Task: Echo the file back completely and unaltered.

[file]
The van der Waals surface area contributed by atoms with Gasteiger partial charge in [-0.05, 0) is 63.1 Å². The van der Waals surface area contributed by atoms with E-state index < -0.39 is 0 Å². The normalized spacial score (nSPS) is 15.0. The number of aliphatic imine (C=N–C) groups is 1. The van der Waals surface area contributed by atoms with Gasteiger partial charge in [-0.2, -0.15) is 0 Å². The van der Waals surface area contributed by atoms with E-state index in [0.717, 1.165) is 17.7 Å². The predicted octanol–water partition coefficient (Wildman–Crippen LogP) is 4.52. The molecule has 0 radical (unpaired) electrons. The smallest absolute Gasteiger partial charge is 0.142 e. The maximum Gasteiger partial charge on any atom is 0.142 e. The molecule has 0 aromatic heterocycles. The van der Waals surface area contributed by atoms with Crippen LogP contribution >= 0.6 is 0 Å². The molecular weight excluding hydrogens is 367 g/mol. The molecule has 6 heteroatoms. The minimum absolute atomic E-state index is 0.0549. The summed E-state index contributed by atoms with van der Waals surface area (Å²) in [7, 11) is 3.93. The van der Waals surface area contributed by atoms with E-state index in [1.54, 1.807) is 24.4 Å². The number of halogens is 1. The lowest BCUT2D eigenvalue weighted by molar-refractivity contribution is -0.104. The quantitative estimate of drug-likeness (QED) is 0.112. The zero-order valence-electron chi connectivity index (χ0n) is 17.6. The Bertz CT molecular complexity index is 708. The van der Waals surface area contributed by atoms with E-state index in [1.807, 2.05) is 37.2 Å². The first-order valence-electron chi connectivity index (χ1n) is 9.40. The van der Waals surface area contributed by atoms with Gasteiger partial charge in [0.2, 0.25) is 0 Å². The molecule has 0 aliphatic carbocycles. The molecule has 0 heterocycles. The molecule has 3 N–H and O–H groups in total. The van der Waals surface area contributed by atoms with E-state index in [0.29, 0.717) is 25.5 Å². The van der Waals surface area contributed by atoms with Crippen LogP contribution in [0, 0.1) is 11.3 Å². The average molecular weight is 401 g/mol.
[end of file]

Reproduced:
The van der Waals surface area contributed by atoms with Gasteiger partial charge in [-0.05, 0) is 63.1 Å². The van der Waals surface area contributed by atoms with E-state index < -0.39 is 0 Å². The normalized spacial score (nSPS) is 15.0. The number of aliphatic imine (C=N–C) groups is 1. The van der Waals surface area contributed by atoms with Gasteiger partial charge in [-0.2, -0.15) is 0 Å². The van der Waals surface area contributed by atoms with E-state index in [0.717, 1.165) is 17.7 Å². The predicted octanol–water partition coefficient (Wildman–Crippen LogP) is 4.52. The molecule has 0 radical (unpaired) electrons. The smallest absolute Gasteiger partial charge is 0.142 e. The maximum Gasteiger partial charge on any atom is 0.142 e. The molecule has 0 aromatic heterocycles. The van der Waals surface area contributed by atoms with Crippen LogP contribution >= 0.6 is 0 Å². The molecular weight excluding hydrogens is 367 g/mol. The molecule has 6 heteroatoms. The minimum absolute atomic E-state index is 0.0549. The summed E-state index contributed by atoms with van der Waals surface area (Å²) in [7, 11) is 3.93. The van der Waals surface area contributed by atoms with E-state index in [1.54, 1.807) is 24.4 Å². The number of halogens is 1. The lowest BCUT2D eigenvalue weighted by molar-refractivity contribution is -0.104. The quantitative estimate of drug-likeness (QED) is 0.112. The zero-order valence-electron chi connectivity index (χ0n) is 17.6. The Bertz CT molecular complexity index is 708. The van der Waals surface area contributed by atoms with E-state index in [1.807, 2.05) is 37.2 Å². The first-order valence-electron chi connectivity index (χ1n) is 9.40. The van der Waals surface area contributed by atoms with Gasteiger partial charge in [0.2, 0.25) is 0 Å². The molecule has 0 aliphatic carbocycles. The molecule has 0 heterocycles. The molecule has 3 N–H and O–H groups in total. The van der Waals surface area contributed by atoms with E-state index in [0.29, 0.717) is 25.5 Å². The van der Waals surface area contributed by atoms with Crippen LogP contribution in [0, 0.1) is 11.3 Å². The average molecular weight is 401 g/mol.